We describe a breast cancer patient who developed severe acute myositis while on treatment with docetaxel.

November 2022
Katya Meridor MD, Pnina Rotman-Pikielny MD, Or Carmi MD, Myriam Werner MD, Yair Levy MD

Background: Patients with systemic sclerosis (SSc) are at increased risk for autoimmune thyroid diseases, but information regarding thyroid nodules and cancer in SSc is scarce.

Objectives: To evaluate the thyroid gland in patients with SSc at a single Israeli center.

Methods: Thyroid workup was conducted in consecutive SSc patients: thyroid-stimulating hormone (TSH), free thyroxine (fT4), anti-thyroid peroxidase, and anti-thyroglobulin antibodies, as well as thyroid ultrasound and fine needle aspiration (FNA) when appropriate.

Results: Fifty patients, mean age 51.3 ± 13.5 years (44 women) were evaluated. Ten were previously diagnosed with thyroid disease. Median TSH level was 2.0 (normal range 0.23–4 mIU/l) and median fT4 level was 1.0 (normal range 0.8–2.0 ng/dL). Among the 40 thyroid disorder-naive patients, 3 had subclinical hypothyroidism and 5 had positive anti-thyroid antibodies; 22 (44%) had 1–6 thyroid nodules, which were ≥ 1 cm in 12 (24%). Accordingly, six patients underwent FNA, and five were diagnosed as colloid nodules and one as papillary carcinoma.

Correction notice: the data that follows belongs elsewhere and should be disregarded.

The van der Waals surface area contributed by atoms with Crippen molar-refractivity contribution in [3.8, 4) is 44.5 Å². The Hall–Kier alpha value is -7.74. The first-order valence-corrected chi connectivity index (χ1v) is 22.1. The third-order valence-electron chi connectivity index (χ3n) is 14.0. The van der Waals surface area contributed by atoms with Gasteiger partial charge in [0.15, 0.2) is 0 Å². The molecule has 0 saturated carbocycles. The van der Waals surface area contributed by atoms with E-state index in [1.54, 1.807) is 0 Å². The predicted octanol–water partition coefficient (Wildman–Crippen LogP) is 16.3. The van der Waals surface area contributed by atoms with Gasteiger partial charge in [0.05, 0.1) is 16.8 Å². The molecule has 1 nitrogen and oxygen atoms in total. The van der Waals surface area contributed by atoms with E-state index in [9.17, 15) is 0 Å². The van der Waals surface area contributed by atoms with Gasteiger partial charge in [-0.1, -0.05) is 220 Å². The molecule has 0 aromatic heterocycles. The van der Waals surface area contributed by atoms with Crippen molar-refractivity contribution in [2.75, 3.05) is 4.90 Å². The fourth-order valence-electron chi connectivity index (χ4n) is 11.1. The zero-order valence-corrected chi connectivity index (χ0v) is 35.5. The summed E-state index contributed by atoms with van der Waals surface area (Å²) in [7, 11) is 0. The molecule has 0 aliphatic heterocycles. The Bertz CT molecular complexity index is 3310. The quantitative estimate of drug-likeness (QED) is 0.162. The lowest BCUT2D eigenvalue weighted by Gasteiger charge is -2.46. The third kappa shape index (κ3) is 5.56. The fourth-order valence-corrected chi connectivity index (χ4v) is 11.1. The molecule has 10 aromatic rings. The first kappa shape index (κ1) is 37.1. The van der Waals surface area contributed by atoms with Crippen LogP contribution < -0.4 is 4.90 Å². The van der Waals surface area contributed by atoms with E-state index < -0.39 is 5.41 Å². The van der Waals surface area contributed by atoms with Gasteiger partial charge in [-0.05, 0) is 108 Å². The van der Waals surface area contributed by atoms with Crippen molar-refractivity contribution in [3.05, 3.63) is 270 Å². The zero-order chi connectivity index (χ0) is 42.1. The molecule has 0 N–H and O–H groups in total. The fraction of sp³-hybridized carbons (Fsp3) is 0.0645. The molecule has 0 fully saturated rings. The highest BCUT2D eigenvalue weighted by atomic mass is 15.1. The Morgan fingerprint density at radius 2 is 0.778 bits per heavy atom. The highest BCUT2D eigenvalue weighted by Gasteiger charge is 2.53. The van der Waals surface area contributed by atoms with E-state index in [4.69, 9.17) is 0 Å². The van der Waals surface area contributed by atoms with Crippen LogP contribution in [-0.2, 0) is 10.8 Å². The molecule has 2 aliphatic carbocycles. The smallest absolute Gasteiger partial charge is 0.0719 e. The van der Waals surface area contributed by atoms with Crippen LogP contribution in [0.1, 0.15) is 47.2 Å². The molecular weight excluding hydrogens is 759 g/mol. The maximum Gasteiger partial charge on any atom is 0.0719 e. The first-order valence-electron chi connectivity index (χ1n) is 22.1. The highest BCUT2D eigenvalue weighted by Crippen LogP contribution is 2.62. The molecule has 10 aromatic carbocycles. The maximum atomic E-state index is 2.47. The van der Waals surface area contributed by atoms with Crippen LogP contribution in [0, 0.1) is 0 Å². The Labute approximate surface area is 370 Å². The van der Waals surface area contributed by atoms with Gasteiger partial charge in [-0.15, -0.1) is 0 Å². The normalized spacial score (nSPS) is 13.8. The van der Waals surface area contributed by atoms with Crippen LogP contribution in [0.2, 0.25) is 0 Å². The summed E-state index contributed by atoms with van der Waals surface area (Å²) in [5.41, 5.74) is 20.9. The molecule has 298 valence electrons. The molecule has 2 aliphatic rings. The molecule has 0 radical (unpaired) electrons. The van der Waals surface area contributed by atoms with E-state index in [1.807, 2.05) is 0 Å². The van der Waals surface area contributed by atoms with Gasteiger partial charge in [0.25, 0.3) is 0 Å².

Conclusions: New cases of clinically significant autoimmune thyroid disease were not detected in our cohort of patients with SSc. Nevertheless, almost half had thyroid nodules. The clinical significance of these findings and their relation to thyroid cancer remains to be determined.